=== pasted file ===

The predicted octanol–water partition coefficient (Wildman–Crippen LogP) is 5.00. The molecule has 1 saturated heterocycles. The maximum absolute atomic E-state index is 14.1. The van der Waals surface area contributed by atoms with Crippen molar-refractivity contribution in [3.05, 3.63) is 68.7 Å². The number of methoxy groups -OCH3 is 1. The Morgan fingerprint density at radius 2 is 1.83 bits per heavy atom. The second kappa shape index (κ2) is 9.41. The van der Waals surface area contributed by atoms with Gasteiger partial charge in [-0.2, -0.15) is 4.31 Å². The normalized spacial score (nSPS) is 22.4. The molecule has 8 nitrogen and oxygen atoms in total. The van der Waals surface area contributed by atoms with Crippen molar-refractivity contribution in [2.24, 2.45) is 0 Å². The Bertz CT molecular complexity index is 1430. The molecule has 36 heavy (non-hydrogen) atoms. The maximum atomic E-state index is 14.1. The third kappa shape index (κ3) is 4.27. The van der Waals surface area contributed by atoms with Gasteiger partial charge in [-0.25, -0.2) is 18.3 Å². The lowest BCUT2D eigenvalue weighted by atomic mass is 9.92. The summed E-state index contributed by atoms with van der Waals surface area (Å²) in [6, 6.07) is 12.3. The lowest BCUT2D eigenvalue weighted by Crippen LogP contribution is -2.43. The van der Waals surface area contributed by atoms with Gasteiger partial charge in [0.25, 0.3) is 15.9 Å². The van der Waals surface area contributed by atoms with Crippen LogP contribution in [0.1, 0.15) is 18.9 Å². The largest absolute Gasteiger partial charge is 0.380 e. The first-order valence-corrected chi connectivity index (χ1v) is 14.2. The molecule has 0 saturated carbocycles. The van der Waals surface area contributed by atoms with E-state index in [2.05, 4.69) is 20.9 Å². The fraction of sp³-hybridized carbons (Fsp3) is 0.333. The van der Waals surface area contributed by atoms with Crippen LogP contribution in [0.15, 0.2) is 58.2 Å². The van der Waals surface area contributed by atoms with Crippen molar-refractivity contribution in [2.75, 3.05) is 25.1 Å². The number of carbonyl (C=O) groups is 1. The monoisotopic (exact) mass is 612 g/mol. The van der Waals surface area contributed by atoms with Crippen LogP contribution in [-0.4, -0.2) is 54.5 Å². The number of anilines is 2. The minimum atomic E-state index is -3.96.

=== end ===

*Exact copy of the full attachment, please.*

The predicted octanol–water partition coefficient (Wildman–Crippen LogP) is 5.00. The molecule has 1 saturated heterocycles. The maximum absolute atomic E-state index is 14.1. The van der Waals surface area contributed by atoms with Crippen molar-refractivity contribution in [3.05, 3.63) is 68.7 Å². The number of methoxy groups -OCH3 is 1. The Morgan fingerprint density at radius 2 is 1.83 bits per heavy atom. The second kappa shape index (κ2) is 9.41. The van der Waals surface area contributed by atoms with Gasteiger partial charge in [-0.2, -0.15) is 4.31 Å². The normalized spacial score (nSPS) is 22.4. The molecule has 8 nitrogen and oxygen atoms in total. The van der Waals surface area contributed by atoms with Crippen molar-refractivity contribution in [2.24, 2.45) is 0 Å². The Bertz CT molecular complexity index is 1430. The molecule has 36 heavy (non-hydrogen) atoms. The maximum atomic E-state index is 14.1. The third kappa shape index (κ3) is 4.27. The van der Waals surface area contributed by atoms with Gasteiger partial charge in [-0.25, -0.2) is 18.3 Å². The lowest BCUT2D eigenvalue weighted by atomic mass is 9.92. The summed E-state index contributed by atoms with van der Waals surface area (Å²) in [6, 6.07) is 12.3. The lowest BCUT2D eigenvalue weighted by Crippen LogP contribution is -2.43. The van der Waals surface area contributed by atoms with Gasteiger partial charge in [0.25, 0.3) is 15.9 Å². The van der Waals surface area contributed by atoms with Crippen LogP contribution in [0.1, 0.15) is 18.9 Å². The largest absolute Gasteiger partial charge is 0.380 e. The first-order valence-corrected chi connectivity index (χ1v) is 14.2. The molecule has 0 saturated carbocycles. The van der Waals surface area contributed by atoms with E-state index in [2.05, 4.69) is 20.9 Å². The fraction of sp³-hybridized carbons (Fsp3) is 0.333. The van der Waals surface area contributed by atoms with Crippen LogP contribution in [0.15, 0.2) is 58.2 Å². The van der Waals surface area contributed by atoms with Crippen molar-refractivity contribution in [2.75, 3.05) is 25.1 Å². The number of carbonyl (C=O) groups is 1. The monoisotopic (exact) mass is 612 g/mol. The van der Waals surface area contributed by atoms with Crippen LogP contribution in [-0.4, -0.2) is 54.5 Å². The number of anilines is 2. The minimum atomic E-state index is -3.96.